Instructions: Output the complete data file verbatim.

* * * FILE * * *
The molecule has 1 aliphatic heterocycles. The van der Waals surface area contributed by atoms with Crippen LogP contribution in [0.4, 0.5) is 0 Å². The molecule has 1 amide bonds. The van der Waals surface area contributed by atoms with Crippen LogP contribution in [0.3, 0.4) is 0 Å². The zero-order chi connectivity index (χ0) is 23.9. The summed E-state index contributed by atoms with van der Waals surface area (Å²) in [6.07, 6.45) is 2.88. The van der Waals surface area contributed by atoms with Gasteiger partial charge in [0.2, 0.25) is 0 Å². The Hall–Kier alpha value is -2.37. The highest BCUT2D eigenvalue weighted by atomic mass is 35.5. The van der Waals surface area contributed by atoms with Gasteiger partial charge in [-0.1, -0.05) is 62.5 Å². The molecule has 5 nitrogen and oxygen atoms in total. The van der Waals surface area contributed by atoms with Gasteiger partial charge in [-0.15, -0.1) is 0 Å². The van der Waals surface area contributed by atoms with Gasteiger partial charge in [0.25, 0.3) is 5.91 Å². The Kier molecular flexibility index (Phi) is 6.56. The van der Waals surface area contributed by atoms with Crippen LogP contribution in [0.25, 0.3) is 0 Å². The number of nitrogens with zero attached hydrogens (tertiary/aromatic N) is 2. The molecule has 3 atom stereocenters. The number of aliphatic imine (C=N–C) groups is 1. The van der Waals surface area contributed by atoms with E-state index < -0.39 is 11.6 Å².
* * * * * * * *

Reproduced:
The molecule has 1 aliphatic heterocycles. The van der Waals surface area contributed by atoms with Crippen LogP contribution in [0.4, 0.5) is 0 Å². The molecule has 1 amide bonds. The van der Waals surface area contributed by atoms with Crippen LogP contribution in [0.3, 0.4) is 0 Å². The zero-order chi connectivity index (χ0) is 23.9. The summed E-state index contributed by atoms with van der Waals surface area (Å²) in [6.07, 6.45) is 2.88. The van der Waals surface area contributed by atoms with Gasteiger partial charge in [0.2, 0.25) is 0 Å². The Hall–Kier alpha value is -2.37. The highest BCUT2D eigenvalue weighted by atomic mass is 35.5. The van der Waals surface area contributed by atoms with Gasteiger partial charge in [-0.1, -0.05) is 62.5 Å². The molecule has 5 nitrogen and oxygen atoms in total. The van der Waals surface area contributed by atoms with Gasteiger partial charge in [-0.15, -0.1) is 0 Å². The van der Waals surface area contributed by atoms with Gasteiger partial charge in [0.25, 0.3) is 5.91 Å². The Kier molecular flexibility index (Phi) is 6.56. The van der Waals surface area contributed by atoms with Crippen LogP contribution in [0.25, 0.3) is 0 Å². The number of nitrogens with zero attached hydrogens (tertiary/aromatic N) is 2. The molecule has 3 atom stereocenters. The number of aliphatic imine (C=N–C) groups is 1. The van der Waals surface area contributed by atoms with E-state index < -0.39 is 11.6 Å².